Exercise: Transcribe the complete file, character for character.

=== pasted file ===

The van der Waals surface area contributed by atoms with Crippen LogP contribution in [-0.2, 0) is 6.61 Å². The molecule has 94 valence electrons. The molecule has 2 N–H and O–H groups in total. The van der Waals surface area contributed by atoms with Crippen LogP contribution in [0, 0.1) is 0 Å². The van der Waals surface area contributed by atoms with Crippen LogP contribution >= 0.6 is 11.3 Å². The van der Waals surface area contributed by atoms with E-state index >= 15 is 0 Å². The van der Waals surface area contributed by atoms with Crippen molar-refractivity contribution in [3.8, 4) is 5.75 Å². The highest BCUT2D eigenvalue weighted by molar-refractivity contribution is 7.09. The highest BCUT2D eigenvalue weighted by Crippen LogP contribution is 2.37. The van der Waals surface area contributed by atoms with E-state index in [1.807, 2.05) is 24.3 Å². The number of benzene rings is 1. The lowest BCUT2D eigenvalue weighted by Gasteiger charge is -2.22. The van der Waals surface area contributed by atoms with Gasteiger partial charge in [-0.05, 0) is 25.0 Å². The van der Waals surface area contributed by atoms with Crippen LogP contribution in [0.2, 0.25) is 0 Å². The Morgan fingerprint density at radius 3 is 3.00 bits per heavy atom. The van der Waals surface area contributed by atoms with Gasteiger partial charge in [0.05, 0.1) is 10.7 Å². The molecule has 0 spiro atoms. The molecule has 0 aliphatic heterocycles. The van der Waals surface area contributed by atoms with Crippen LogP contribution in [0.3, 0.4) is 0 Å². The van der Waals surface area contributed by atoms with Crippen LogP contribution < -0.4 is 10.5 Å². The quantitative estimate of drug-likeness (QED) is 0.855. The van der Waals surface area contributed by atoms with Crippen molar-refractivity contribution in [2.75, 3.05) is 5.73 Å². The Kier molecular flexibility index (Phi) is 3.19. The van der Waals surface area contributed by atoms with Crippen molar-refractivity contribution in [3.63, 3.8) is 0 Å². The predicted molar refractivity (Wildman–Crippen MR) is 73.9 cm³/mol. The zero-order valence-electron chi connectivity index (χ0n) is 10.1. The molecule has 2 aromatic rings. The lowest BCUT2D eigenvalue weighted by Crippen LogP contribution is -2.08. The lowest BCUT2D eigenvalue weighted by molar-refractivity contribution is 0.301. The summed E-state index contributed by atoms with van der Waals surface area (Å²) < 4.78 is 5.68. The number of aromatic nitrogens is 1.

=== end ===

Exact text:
The van der Waals surface area contributed by atoms with Crippen LogP contribution in [-0.2, 0) is 6.61 Å². The molecule has 94 valence electrons. The molecule has 2 N–H and O–H groups in total. The van der Waals surface area contributed by atoms with Crippen LogP contribution in [0, 0.1) is 0 Å². The van der Waals surface area contributed by atoms with Crippen LogP contribution >= 0.6 is 11.3 Å². The van der Waals surface area contributed by atoms with E-state index >= 15 is 0 Å². The van der Waals surface area contributed by atoms with Crippen molar-refractivity contribution in [3.8, 4) is 5.75 Å². The highest BCUT2D eigenvalue weighted by molar-refractivity contribution is 7.09. The highest BCUT2D eigenvalue weighted by Crippen LogP contribution is 2.37. The van der Waals surface area contributed by atoms with E-state index in [1.807, 2.05) is 24.3 Å². The number of benzene rings is 1. The lowest BCUT2D eigenvalue weighted by Gasteiger charge is -2.22. The van der Waals surface area contributed by atoms with Gasteiger partial charge in [-0.05, 0) is 25.0 Å². The van der Waals surface area contributed by atoms with Crippen LogP contribution in [0.2, 0.25) is 0 Å². The Morgan fingerprint density at radius 3 is 3.00 bits per heavy atom. The van der Waals surface area contributed by atoms with Gasteiger partial charge in [0.05, 0.1) is 10.7 Å². The molecule has 0 spiro atoms. The molecule has 0 aliphatic heterocycles. The van der Waals surface area contributed by atoms with Crippen LogP contribution in [0.3, 0.4) is 0 Å². The van der Waals surface area contributed by atoms with Crippen LogP contribution < -0.4 is 10.5 Å². The quantitative estimate of drug-likeness (QED) is 0.855. The van der Waals surface area contributed by atoms with Crippen molar-refractivity contribution in [2.75, 3.05) is 5.73 Å². The Kier molecular flexibility index (Phi) is 3.19. The van der Waals surface area contributed by atoms with Crippen molar-refractivity contribution in [3.63, 3.8) is 0 Å². The predicted molar refractivity (Wildman–Crippen MR) is 73.9 cm³/mol. The zero-order valence-electron chi connectivity index (χ0n) is 10.1. The molecule has 2 aromatic rings. The lowest BCUT2D eigenvalue weighted by Crippen LogP contribution is -2.08. The lowest BCUT2D eigenvalue weighted by molar-refractivity contribution is 0.301. The summed E-state index contributed by atoms with van der Waals surface area (Å²) < 4.78 is 5.68. The number of aromatic nitrogens is 1.